Meet the 5 brilliant entrepreneurs that turned adversity into opportunity. Thanks to their resilience, they've now created empires that modern society relies on. We think a few of these might surprise you...

5 Self-Made Billionaires That Were Once Flat Broke

Woody Allen said that '80% of success in life is showing up', because in truth, we don't always have the motivation to do so. Show up to work, to class, to that wine mixer you promised you'd show your face at… Sometimes you'd rather be, frankly, anywhere else.

Success as an entrepreneur largely depends on your ability to keep showing up, even in the face of adversity. Whilst it certainly isn't easy, we can take inspiration from those who have lived to see their tenacity and hard work pay off. The most encouraging of which, are those who have built their empires from the ground up. The ones that started with nothing. The ones who have faced the ultimate adversity to wealth: poverty. Here are 5 business trailblazers that disprove that 'only money makes money'...

J.K. Rowling

Billionaires that were once poor 1

Known for: Harry Potter
Net Worth: $1.2bn

J.K. Rowling had a turbulent start as a writer. Enduring rejections from 12 different publishers, before finally being selected by Bloomsbury, J.K. Rowling was living life as a single parent on the breadline and severely suffering from depression. After a painful divorce, Rowling was living hand to mouth, relying on state pensions to care for herself and young daughter, Jessica. 'I was jobless, a lone parent, and as poor as it is possible to be in modern Britain without being homeless.' Rowling explains 'I remember 20 years ago not eating so my daughter would eat. I remember nights when there was literally no money [...] By every usual standard, I was the biggest failure I knew.' Even during the months where she was forced to forgo heating in her small Edinburgh flat, Rowling doggedly kept writing in pursuit of a better life. Since then, she has gone on to sell 450 million copies of the Harry Potter series, win countless awards, and spawn a hugely successful film franchise. Rowling now holds the title for 'wealthiest writer of all time', beating the likes of Stephen King and James Patterson to the post. From humble beginnings, Rowling has carved a magical empire now worth billions, and even contributes part of her success to enduring the hardships of her past. “I know what grinding poverty feels like,' says Rowling, 'The memory never, ever leaves you.”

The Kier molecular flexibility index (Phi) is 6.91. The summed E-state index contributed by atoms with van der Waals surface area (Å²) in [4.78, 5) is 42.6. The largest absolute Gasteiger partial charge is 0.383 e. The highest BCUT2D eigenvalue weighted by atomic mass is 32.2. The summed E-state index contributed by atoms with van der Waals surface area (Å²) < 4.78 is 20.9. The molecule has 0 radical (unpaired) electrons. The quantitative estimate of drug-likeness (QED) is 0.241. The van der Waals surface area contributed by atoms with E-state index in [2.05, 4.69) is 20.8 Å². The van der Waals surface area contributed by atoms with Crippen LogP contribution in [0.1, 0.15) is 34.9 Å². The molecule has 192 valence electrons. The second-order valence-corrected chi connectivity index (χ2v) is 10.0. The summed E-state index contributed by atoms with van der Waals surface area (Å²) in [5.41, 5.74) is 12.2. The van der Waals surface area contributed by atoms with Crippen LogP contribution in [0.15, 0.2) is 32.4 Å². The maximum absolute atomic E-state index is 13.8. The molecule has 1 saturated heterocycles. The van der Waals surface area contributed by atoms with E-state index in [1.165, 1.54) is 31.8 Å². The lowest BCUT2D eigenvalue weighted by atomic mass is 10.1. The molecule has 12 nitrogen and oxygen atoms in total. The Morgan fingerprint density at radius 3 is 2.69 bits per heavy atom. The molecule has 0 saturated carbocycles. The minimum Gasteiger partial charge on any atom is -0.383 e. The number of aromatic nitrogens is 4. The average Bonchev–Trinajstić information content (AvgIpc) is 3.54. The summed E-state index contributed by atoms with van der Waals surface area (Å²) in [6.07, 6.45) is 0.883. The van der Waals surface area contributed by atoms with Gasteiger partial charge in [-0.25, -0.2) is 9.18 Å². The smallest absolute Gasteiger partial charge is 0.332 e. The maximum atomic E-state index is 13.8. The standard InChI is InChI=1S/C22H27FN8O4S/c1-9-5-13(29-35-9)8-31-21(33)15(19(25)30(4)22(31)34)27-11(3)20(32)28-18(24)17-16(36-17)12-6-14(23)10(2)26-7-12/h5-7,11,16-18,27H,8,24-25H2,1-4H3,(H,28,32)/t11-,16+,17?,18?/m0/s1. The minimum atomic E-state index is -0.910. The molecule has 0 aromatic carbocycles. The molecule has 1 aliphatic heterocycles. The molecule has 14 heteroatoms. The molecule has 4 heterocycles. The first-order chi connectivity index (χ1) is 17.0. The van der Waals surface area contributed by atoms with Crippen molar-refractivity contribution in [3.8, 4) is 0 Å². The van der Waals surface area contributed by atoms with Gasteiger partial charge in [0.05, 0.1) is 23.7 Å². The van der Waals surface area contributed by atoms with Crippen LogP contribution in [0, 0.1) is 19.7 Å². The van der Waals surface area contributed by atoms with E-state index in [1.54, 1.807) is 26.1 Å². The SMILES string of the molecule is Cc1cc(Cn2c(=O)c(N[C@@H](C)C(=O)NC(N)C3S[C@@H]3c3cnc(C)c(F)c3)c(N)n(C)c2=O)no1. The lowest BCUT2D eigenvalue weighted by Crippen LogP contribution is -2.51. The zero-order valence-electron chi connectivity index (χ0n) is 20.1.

Oprah Winfrey

Billionaires that were once poor 2

Known for: The Oprah Winfrey Show
Net Worth: $2.9bn

Oprah was bounced from pillar to post during childhood. After the separation of her parents, she was moved many times between Mississippi, Wisconsin and Tennessee to split childcare between family members various. During the years that Oprah lived with her mother in a dangerous Milwaukee ghetto, she was left unsupervised and at the mercy of her abusive and predatory relatives. From the ages of 9 and 14, Oprah endured many counts of sexual harassment while her mother worked odd jobs to get by. Despite growing up destitute and downtrodden, Oprah never felt defeated. 'I don't think of myself as a poor deprived ghetto girl who made good,' She states, 'I think of myself as somebody who from an early age knew I was responsible for myself, and I had to make good.' She, like Rowling, claims that her past taught her something truly valuable: remarkable empathy. 'I know what it feels like to not be wanted... you can use it as a stepping stone to build great empathy for people.' The compassion that was learnt from her traumatic childhood was what later proved to be Oprah's biggest asset as a talk show host, and because of this, she was even named by Time magazine as one of the 100 people who most influenced the 20th century. Oprah attributes her strength to her unrelenting faith, and ability to turn her wounds into wisdom. Whilst her positive attitude continues to inspire millions of people all over the world, she still remains one of the most humble women in showbiz. 'I still have my feet on the ground,' She says, 'I just wear better shoes.'

Jan Koum
Billionaires that were once poor 3

Known for: WhatsApp
Net Worth: $9.7 Billion

Jan Koum, CEO and cofounder of instant messaging application Whatsapp, was born in 1976 to a humble Ukrainian family just outside of Kiev. Koum and his family spent many years living in a home with no hot water whilst they worked around the clock to make ends meet, eventually migrating to California to escape the conditions of Ukrainian poverty. Koum, then aged 16, began sweeping floors at a Mountview grocery store to help contribute, and lived off the charity of government food stamps. After losing his father in 1997, and mother in 2000, Koum began teaching himself to computer programme using manuals from a second hand bookshop. Landing an engineering role at Yahoo!, Koum honed his programming abilities and put them to use by setting up his own mobile messaging platform which then launched in 2009. Whatsapp now has over 1 billion monthly users, and is the most popular messaging app worldwide, ranking first in a staggering 109 countries. The idea for Whatsapp came from a need for secrecy, which he was deprived of in Ukraine: 'I grew up in a society where everything you did was eavesdropped on, recorded, snitched on. I had friends when we were kids getting into trouble for telling anecdotes about Communist leaders.' Koum's idea for Whatsapp was born from something he experienced during a difficult childhood, which he then moulded into something positive using technical prowess. A prowess that didn't go unnoticed, as In 2014, Koum sold Whatsapp to Facebook for a whopping $19bn. Quite ironic seeing as Koum's business partner and Whatsapp Co-founder, Brian Acton, was rejected for a role at Facebook just months prior to the launch of Whatsapp.